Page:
The PBA will wait until August before deciding the fate of the 2020 season as the league's officials continue to await future mandates by the government in the ongoing coronavirus disease (COVID-19) pandemic.
Commissioner Willie Marcial shared the development after a teleconference meeting with all members of the Board of Governors on Saturday -- their second online gathering after initially agreeing to cut the season to a maximum of two conferences last April 7.
"We'll decide whether to postpone or to save the season even for at least one conference by August," he told ESPN5.com in Filipino.
Directives by the Inter-Agency Task Force for the Management of Emerging Infectious Diseases (IATF-EID) will continue to restrict the PBA and other major sports leagues from operating even after the National Capital Region currently under enhanced community quarantine (ECQ) shifts to a more relaxed general community quarantine (GCQ).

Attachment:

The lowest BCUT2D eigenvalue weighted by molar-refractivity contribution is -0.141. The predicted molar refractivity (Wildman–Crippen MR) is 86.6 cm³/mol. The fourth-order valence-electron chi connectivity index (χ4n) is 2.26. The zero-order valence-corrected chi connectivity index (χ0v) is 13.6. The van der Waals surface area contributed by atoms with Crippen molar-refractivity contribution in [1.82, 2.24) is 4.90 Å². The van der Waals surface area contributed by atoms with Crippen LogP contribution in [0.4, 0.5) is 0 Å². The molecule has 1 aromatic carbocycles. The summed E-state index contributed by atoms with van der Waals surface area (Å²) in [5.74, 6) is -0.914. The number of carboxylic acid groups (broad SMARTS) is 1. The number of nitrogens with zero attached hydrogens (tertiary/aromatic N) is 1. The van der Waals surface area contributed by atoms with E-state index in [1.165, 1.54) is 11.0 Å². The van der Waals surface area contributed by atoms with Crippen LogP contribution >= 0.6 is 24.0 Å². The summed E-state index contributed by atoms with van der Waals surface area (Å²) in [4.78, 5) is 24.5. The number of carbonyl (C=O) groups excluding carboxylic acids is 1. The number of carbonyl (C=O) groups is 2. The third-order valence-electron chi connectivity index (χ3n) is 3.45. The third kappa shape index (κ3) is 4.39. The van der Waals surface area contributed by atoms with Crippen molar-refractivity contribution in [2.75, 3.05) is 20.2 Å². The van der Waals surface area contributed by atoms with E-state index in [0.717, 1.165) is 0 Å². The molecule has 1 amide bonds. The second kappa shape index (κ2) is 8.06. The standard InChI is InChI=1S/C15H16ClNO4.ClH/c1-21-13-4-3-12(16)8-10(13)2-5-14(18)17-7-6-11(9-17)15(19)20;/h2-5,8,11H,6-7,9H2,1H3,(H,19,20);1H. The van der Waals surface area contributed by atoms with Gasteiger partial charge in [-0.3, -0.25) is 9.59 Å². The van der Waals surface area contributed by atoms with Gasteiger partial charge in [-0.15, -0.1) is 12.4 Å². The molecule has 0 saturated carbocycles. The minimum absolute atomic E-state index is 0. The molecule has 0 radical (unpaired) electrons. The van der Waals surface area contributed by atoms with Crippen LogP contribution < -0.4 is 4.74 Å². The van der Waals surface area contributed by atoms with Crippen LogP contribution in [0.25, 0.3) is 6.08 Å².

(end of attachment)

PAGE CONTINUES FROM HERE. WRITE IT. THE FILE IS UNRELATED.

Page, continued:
In response to this, Marcial said the league has unanimously passed a freeze period on all player transactions until the league restarts its schedule in the future.
"No trades will be executed, no new players will be signed, and no team will sign someone from the free agency pool," he explained.
Marcial, however, clarified that teams can still re-sign players whose contracts have expired.
Teams can also decide not to extend an offer sheet during the season suspension and will be able to keep the rights of the said players, but only until the fifth day after the first official practice.
"Teams will need to have the offer sheet signed by the player or they'll risk losing the player to free agency," he explained.
Meanwhile, resuming play will all depend on the government, which imposed a ban on mass gatherings and "sports-related gatherings not limited to trainings, games, tournaments (and) championships" -- effectively ruling out the possibility of PBA teams practicing or playing behind closed doors.
Blackwater team owner Dioceldo Sy, however, hopes the government considers relaxing its stance on the said ban.
"We are hoping the [government] will be considerate in allowing closed-door games not only (for) basketball but also (for) other sports like volleyball. Hope it doesn't happen when teams of various leagues will start announcing leave of absences in their respective leagues," he said in a text message. "This will shatter the spirit of our masang Filipino, and how can we heal as one?"
ESPN5's Richard Dy contributed to this report.